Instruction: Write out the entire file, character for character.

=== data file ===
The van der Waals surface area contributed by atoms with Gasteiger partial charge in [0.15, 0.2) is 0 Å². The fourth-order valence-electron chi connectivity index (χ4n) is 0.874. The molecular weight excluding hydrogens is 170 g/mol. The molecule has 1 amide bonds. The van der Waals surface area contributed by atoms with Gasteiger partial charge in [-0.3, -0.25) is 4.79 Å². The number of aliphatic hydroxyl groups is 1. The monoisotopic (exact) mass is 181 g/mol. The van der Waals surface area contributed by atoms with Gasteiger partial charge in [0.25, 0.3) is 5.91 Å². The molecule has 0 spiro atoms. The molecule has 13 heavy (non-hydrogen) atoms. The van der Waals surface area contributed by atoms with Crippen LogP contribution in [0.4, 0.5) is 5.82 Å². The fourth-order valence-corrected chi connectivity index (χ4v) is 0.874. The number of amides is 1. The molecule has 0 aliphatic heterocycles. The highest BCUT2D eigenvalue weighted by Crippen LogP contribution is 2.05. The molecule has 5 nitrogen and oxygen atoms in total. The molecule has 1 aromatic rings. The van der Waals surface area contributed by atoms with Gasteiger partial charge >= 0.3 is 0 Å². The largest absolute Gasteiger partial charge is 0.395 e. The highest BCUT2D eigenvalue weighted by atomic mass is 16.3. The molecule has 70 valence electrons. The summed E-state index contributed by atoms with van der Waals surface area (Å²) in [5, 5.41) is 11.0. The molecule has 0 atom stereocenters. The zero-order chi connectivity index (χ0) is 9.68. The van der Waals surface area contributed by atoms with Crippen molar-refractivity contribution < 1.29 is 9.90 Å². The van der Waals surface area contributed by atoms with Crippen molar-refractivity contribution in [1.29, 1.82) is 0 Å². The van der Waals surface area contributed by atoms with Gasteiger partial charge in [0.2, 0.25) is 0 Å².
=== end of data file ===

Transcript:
The van der Waals surface area contributed by atoms with Gasteiger partial charge in [0.15, 0.2) is 0 Å². The fourth-order valence-electron chi connectivity index (χ4n) is 0.874. The molecular weight excluding hydrogens is 170 g/mol. The molecule has 1 amide bonds. The van der Waals surface area contributed by atoms with Gasteiger partial charge in [-0.3, -0.25) is 4.79 Å². The number of aliphatic hydroxyl groups is 1. The monoisotopic (exact) mass is 181 g/mol. The van der Waals surface area contributed by atoms with Gasteiger partial charge in [0.25, 0.3) is 5.91 Å². The molecule has 0 spiro atoms. The molecule has 13 heavy (non-hydrogen) atoms. The van der Waals surface area contributed by atoms with Crippen LogP contribution in [0.4, 0.5) is 5.82 Å². The fourth-order valence-corrected chi connectivity index (χ4v) is 0.874. The number of amides is 1. The molecule has 0 aliphatic heterocycles. The highest BCUT2D eigenvalue weighted by Crippen LogP contribution is 2.05. The molecule has 5 nitrogen and oxygen atoms in total. The molecule has 1 aromatic rings. The van der Waals surface area contributed by atoms with Gasteiger partial charge >= 0.3 is 0 Å². The largest absolute Gasteiger partial charge is 0.395 e. The highest BCUT2D eigenvalue weighted by atomic mass is 16.3. The molecule has 70 valence electrons. The summed E-state index contributed by atoms with van der Waals surface area (Å²) in [5, 5.41) is 11.0. The molecule has 0 atom stereocenters. The zero-order chi connectivity index (χ0) is 9.68. The van der Waals surface area contributed by atoms with Crippen molar-refractivity contribution < 1.29 is 9.90 Å². The van der Waals surface area contributed by atoms with Crippen molar-refractivity contribution in [1.29, 1.82) is 0 Å². The van der Waals surface area contributed by atoms with Gasteiger partial charge in [0.2, 0.25) is 0 Å².